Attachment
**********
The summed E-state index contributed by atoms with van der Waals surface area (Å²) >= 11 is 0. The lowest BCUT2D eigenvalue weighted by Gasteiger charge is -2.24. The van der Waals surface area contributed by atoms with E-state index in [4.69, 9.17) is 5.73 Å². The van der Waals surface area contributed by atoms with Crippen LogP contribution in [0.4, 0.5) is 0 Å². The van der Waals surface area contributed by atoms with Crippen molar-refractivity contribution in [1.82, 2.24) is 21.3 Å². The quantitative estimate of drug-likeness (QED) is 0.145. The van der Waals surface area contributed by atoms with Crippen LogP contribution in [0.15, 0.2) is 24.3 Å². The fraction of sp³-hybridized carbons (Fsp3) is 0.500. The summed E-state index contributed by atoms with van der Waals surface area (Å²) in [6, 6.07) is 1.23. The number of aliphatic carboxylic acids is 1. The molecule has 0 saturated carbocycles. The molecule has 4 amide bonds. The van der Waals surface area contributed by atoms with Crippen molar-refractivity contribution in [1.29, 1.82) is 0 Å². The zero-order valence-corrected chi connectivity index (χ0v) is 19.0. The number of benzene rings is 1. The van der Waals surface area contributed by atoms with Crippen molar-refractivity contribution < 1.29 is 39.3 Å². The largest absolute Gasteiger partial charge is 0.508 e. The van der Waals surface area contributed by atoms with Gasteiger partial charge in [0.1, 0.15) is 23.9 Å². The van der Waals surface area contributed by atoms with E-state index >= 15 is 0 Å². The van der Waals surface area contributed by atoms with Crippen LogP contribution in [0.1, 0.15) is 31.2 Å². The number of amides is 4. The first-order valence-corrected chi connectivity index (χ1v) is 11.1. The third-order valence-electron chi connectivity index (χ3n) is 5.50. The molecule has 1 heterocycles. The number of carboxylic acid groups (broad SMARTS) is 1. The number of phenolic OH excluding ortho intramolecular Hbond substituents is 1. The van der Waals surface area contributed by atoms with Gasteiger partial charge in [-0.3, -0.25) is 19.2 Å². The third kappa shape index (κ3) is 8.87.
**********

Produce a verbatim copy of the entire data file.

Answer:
The summed E-state index contributed by atoms with van der Waals surface area (Å²) >= 11 is 0. The lowest BCUT2D eigenvalue weighted by Gasteiger charge is -2.24. The van der Waals surface area contributed by atoms with E-state index in [4.69, 9.17) is 5.73 Å². The van der Waals surface area contributed by atoms with Crippen LogP contribution in [0.4, 0.5) is 0 Å². The van der Waals surface area contributed by atoms with Crippen molar-refractivity contribution in [1.82, 2.24) is 21.3 Å². The quantitative estimate of drug-likeness (QED) is 0.145. The van der Waals surface area contributed by atoms with Crippen LogP contribution in [0.15, 0.2) is 24.3 Å². The fraction of sp³-hybridized carbons (Fsp3) is 0.500. The summed E-state index contributed by atoms with van der Waals surface area (Å²) in [6, 6.07) is 1.23. The number of aliphatic carboxylic acids is 1. The molecule has 0 saturated carbocycles. The molecule has 4 amide bonds. The van der Waals surface area contributed by atoms with Crippen molar-refractivity contribution in [1.29, 1.82) is 0 Å². The zero-order valence-corrected chi connectivity index (χ0v) is 19.0. The number of benzene rings is 1. The van der Waals surface area contributed by atoms with Crippen molar-refractivity contribution < 1.29 is 39.3 Å². The largest absolute Gasteiger partial charge is 0.508 e. The van der Waals surface area contributed by atoms with Gasteiger partial charge in [0.1, 0.15) is 23.9 Å². The van der Waals surface area contributed by atoms with E-state index >= 15 is 0 Å². The van der Waals surface area contributed by atoms with Crippen LogP contribution in [0.1, 0.15) is 31.2 Å². The number of amides is 4. The first-order valence-corrected chi connectivity index (χ1v) is 11.1. The third-order valence-electron chi connectivity index (χ3n) is 5.50. The molecule has 1 heterocycles. The number of carboxylic acid groups (broad SMARTS) is 1. The number of phenolic OH excluding ortho intramolecular Hbond substituents is 1. The van der Waals surface area contributed by atoms with Gasteiger partial charge in [-0.3, -0.25) is 19.2 Å². The third kappa shape index (κ3) is 8.87.